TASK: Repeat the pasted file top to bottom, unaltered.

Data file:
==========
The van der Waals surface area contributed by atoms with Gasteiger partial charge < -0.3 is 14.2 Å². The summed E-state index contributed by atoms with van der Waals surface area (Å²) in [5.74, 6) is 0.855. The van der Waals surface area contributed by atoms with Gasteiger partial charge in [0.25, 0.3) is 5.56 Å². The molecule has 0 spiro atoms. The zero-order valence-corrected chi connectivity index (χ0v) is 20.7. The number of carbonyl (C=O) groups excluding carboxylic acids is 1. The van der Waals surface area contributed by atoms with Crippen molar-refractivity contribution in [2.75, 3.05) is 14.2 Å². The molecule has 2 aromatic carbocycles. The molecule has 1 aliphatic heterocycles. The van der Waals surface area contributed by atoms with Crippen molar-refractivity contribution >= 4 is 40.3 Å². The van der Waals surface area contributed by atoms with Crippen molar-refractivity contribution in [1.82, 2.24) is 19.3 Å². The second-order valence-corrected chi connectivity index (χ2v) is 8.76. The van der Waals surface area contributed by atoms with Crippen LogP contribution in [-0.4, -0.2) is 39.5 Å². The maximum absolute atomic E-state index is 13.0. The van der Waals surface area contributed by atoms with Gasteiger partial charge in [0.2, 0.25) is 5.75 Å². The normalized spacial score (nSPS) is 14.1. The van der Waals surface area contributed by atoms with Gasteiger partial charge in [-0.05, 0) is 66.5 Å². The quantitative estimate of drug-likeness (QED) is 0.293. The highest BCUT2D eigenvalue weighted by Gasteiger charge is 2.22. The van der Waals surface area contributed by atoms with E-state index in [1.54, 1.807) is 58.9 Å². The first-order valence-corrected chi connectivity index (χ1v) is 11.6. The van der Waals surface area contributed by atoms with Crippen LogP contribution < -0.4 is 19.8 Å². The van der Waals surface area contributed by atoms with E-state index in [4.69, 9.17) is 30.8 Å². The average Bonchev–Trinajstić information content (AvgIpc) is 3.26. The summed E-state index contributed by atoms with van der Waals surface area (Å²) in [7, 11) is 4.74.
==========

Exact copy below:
The van der Waals surface area contributed by atoms with Gasteiger partial charge < -0.3 is 14.2 Å². The summed E-state index contributed by atoms with van der Waals surface area (Å²) in [5.74, 6) is 0.855. The van der Waals surface area contributed by atoms with Gasteiger partial charge in [0.25, 0.3) is 5.56 Å². The molecule has 0 spiro atoms. The zero-order valence-corrected chi connectivity index (χ0v) is 20.7. The number of carbonyl (C=O) groups excluding carboxylic acids is 1. The van der Waals surface area contributed by atoms with Crippen molar-refractivity contribution in [2.75, 3.05) is 14.2 Å². The molecule has 2 aromatic carbocycles. The molecule has 1 aliphatic heterocycles. The van der Waals surface area contributed by atoms with Crippen molar-refractivity contribution >= 4 is 40.3 Å². The van der Waals surface area contributed by atoms with Crippen molar-refractivity contribution in [1.82, 2.24) is 19.3 Å². The second-order valence-corrected chi connectivity index (χ2v) is 8.76. The van der Waals surface area contributed by atoms with Crippen LogP contribution in [-0.4, -0.2) is 39.5 Å². The maximum absolute atomic E-state index is 13.0. The van der Waals surface area contributed by atoms with Gasteiger partial charge in [0.2, 0.25) is 5.75 Å². The normalized spacial score (nSPS) is 14.1. The van der Waals surface area contributed by atoms with Gasteiger partial charge in [-0.05, 0) is 66.5 Å². The quantitative estimate of drug-likeness (QED) is 0.293. The highest BCUT2D eigenvalue weighted by Gasteiger charge is 2.22. The van der Waals surface area contributed by atoms with E-state index in [1.54, 1.807) is 58.9 Å². The first-order valence-corrected chi connectivity index (χ1v) is 11.6. The van der Waals surface area contributed by atoms with Crippen LogP contribution < -0.4 is 19.8 Å². The van der Waals surface area contributed by atoms with E-state index in [4.69, 9.17) is 30.8 Å². The average Bonchev–Trinajstić information content (AvgIpc) is 3.26. The summed E-state index contributed by atoms with van der Waals surface area (Å²) in [7, 11) is 4.74.